CRKT Chogan T-Hawk

By Dr. Jim and Mary Clary

CRKT Chogan T-Hawk.
Illustration courtesy of Columbia River Knife & Tool, Inc.

The CRKT Chogan T-Hawk is a Ryan Johnson design. Ryan has been designing and refining his tactical tomahawk designs for the past thirty years. Most folks will agree that his designs are the best of the best.

Although a tactical tomahawk is not standard issue in the U.S. military, several special forces units and rangers are allowed to carry them into combat. Soldiers who have used the T-Hawk will tell you that they wouldn't want to be without it.

The Chogan T-Hawk is an incredible piece of equipment. It is shaped from a single piece of steel with an ergonomic, tapered, slightly curved handle and grip choils. The steel is protected by a durable, black powder coat finish. The design is well-balanced and, coupled with the full-length handle scales that are checkered, there is excellent grip security. When necessary, the scales can be removed for cleaning. There are three holes in the bottom of the grip that can be used to attach a lanyard. The T-Hawk comes with a form-fitted, Molle compatible, Kydex sheath that is secured with a buckled strap. CRKT tools have a lifetime warranty against defects in workmanship and materials.


  • Overall Length: 14"
  • Weight: 1 lb. 8.6 ounces
  • Blade Length:2.93"
  • Blade Thickness: 0.23"
  • Material: SK5 Carbon Steel / HRC 54-55
  • Finish: Black Powder coat
  • Grind: Flat
  • Style: Axe Edge Front and Hammer
  • Edge: Plain
  • Handle Scales: Glass Filled Nylon/EDM Finish
  • Sheath: Black Kydex with Molle Clip Platform
  • MSRP: $185

The T-Hawk is made from Japanese SK5, which is a high carbon steel equivalent to U.S. 1080. It contains between 0.75-0.85% carbon and 0.60-0.90% manganese. SK5 offers an excellent balance of blade toughness and edge holding ability. Because of this, it is used in a variety of tools and cutting applications. The T-Hawk's powder coating will help protect it, but SK5 is not a stainless steel and it will rust wherever the bare steel is exposed if not cared for.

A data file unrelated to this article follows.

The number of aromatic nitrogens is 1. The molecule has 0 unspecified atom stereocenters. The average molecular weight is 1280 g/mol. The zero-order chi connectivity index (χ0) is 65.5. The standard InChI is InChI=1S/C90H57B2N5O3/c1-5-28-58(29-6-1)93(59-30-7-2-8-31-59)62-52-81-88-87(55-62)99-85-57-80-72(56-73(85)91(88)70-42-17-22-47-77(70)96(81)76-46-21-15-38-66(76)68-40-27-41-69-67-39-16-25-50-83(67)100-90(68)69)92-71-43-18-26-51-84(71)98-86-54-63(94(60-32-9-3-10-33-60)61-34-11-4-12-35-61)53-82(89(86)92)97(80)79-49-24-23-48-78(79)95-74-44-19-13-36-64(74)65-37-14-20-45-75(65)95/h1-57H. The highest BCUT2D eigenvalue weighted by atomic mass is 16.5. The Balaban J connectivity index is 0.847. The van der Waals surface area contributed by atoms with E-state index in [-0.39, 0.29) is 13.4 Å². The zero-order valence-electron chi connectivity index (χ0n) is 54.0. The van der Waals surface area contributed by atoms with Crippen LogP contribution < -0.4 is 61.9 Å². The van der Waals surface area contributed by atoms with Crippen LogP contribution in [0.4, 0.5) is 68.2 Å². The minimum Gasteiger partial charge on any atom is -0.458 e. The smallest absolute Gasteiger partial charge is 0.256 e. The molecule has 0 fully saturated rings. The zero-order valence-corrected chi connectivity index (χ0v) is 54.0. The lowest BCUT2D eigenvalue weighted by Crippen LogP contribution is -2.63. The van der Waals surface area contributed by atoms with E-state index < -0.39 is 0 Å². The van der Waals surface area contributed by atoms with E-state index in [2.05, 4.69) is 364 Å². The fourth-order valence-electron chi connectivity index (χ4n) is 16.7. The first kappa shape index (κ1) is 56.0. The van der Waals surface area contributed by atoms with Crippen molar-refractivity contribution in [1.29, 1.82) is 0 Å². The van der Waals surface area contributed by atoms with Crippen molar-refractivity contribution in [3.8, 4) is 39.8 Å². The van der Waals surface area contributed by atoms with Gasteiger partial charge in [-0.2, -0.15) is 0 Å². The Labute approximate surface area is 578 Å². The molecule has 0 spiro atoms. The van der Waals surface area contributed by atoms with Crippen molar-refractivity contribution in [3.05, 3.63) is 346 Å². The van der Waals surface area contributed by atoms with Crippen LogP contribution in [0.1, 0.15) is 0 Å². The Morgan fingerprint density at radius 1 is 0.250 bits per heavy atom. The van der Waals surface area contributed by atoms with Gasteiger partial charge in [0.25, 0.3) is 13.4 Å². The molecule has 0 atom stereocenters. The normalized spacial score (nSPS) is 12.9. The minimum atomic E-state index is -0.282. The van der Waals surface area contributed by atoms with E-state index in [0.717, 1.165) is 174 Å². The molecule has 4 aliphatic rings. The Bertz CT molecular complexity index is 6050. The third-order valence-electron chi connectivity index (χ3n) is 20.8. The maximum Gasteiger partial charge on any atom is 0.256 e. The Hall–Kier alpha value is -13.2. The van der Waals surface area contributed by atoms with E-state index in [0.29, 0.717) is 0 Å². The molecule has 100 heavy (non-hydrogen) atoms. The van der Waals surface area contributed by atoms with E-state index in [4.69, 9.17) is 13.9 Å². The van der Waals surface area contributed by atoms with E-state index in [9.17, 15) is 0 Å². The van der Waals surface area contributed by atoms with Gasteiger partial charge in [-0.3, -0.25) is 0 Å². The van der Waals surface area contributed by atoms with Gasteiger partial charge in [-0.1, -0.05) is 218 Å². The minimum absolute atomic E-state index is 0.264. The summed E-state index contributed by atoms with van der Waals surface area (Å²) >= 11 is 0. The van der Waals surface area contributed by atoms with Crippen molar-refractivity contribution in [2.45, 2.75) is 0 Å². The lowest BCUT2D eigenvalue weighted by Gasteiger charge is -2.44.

SK5 can be heat treated to a Rockwell hardness of C 57-58, although according to the CRKT specifications the hardness used in the T-Hawk is C 54-55. This is presumably to make the tool tougher and less brittle, with a commensurate reduction in edge holding. (There is no free lunch in the real world.)

The T-Hawk is useful for chopping and splitting hardwood branches or kindling up to a maximum of about three inches thick without undue effort, although a (heavier) conventional hatchet would be faster and easier. On the other hand, the T-Hawk's blade and handle shape allow choking-up for more detailed work, such as carving or to shave wood curls for fire starting, where its fine, very sharp edge is an asset.

Not only is the T-Hawk useful around camp, but it is an additional self-defense tool, should the need arise. Its relatively long handle would give it a reach advantage over most utility or fighting knives and it is heavy and sharp enough to, literally, chop off a hand or foot, so be careful when using it.

While the T-Hawk is not cheap, it is a piece of equipment that will last a lifetime. We seriously doubt that you could ever break the Chogan T-Hawk and the front edge can easily be resharpened when needed.

As such, we will be keeping this one for all of our trips into the wilderness of the Southwest. We already have a lot of uses in mind for it around our base camp.

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Copyright 2015, 2016 by Jim and Mary Clary and/or All rights reserved.